Non Sequiturs: 02.10.19

* Irina Manta, a recent addition to the roster of Volokh Conspirators, assesses some of the attacks leveled against D.C. Circuit nominee Neomi Rao. [Volokh Conspiracy / Reason]

* In other nomination news, Thomas Jipping explains why conservatives should temper their excitement over those 44 judicial nominees who just got reported out of the Senate Judiciary Committee. [Bench Memos / National Review]

* Michael Dorf’s take on Chief Justice John Roberts joining the four liberals on the Supreme Court to put the Louisiana abortion law on hold: the right to an abortion is “not in quite as much immediate danger as one might have thought. And that’s not nothing.” [Take Care]

* Lawyer to the stars Alex Spiro, partner at Quinn Emanuel, talks about how he’s approaching the representation of his latest celebrity client, rapper 21 Savage. [Complex]

* On the occasion of his 15th blogiversary (congratulations!), Rick Garnett reflects on the past and future of blogging. [Mirror of Justice via PrawfsBlawg]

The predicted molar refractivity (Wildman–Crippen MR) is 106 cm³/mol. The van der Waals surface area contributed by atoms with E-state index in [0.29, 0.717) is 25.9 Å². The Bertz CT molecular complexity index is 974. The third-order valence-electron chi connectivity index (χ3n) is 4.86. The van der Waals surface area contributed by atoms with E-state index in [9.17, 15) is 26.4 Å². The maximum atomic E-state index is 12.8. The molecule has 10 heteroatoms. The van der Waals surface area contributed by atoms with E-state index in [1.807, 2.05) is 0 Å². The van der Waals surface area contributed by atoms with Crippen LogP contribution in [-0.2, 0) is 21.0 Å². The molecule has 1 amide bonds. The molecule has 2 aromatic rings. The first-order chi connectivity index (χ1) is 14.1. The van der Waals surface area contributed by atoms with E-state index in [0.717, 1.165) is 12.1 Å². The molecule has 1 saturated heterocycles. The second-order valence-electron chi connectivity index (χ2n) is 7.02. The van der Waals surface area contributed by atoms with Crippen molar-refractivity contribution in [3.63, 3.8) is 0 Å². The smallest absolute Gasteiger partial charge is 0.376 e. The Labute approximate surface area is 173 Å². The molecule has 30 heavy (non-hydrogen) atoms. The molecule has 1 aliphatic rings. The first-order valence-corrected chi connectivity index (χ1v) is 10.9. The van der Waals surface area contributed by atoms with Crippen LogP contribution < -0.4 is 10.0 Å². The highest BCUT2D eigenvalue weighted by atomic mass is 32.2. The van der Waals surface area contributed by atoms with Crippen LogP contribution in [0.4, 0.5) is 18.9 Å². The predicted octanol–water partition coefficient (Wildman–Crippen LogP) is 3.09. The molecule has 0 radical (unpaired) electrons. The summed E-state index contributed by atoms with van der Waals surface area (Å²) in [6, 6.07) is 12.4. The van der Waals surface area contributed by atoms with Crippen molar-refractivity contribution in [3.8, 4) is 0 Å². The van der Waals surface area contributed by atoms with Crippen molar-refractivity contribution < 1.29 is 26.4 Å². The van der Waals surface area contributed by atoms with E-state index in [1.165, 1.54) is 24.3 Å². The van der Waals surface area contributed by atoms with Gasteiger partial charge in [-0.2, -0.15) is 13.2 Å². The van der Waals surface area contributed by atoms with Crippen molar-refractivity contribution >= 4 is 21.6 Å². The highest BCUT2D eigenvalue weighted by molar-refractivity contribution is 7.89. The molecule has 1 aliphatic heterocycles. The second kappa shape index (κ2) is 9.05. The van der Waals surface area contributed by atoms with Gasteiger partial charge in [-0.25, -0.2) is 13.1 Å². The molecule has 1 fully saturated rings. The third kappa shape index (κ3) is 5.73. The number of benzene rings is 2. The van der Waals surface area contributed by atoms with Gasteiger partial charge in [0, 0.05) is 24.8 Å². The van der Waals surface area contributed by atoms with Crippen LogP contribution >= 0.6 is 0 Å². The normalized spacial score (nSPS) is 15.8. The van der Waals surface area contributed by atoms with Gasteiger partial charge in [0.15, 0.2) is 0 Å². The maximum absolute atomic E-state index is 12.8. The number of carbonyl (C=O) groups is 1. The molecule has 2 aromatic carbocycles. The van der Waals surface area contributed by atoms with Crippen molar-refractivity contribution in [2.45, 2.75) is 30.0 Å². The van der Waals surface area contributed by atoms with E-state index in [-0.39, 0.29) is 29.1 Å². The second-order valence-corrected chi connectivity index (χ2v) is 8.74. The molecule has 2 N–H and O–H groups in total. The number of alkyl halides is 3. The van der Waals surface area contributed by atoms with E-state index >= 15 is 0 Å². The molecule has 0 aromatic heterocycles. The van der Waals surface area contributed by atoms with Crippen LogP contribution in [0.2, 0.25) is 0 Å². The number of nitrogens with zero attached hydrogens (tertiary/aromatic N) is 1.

* Jean O’Grady chats with Pablo Arredondo of Casetext about the platform’s newest features. [Dewey B Strategic]

* And in other legal technology news, congrats to legal AI innovator Luminance on securing another $10 million in funding (reflecting a total valuation for the company of $100 million). [Artificial Lawyer]

* Last Thursday, Alabama executed Domineque Hakim Marcelle Ray and did not allow his imam to be present (even though Christian inmates are allowed to have their ministers present at their executions) — a manifest injustice, according to Stephen Cooper. [Alabama Political Reporter]

* In the latest installment of his ongoing series offering advice to trial lawyers, David Berg sets forth an essential rule of cross-examination. [YouTube]

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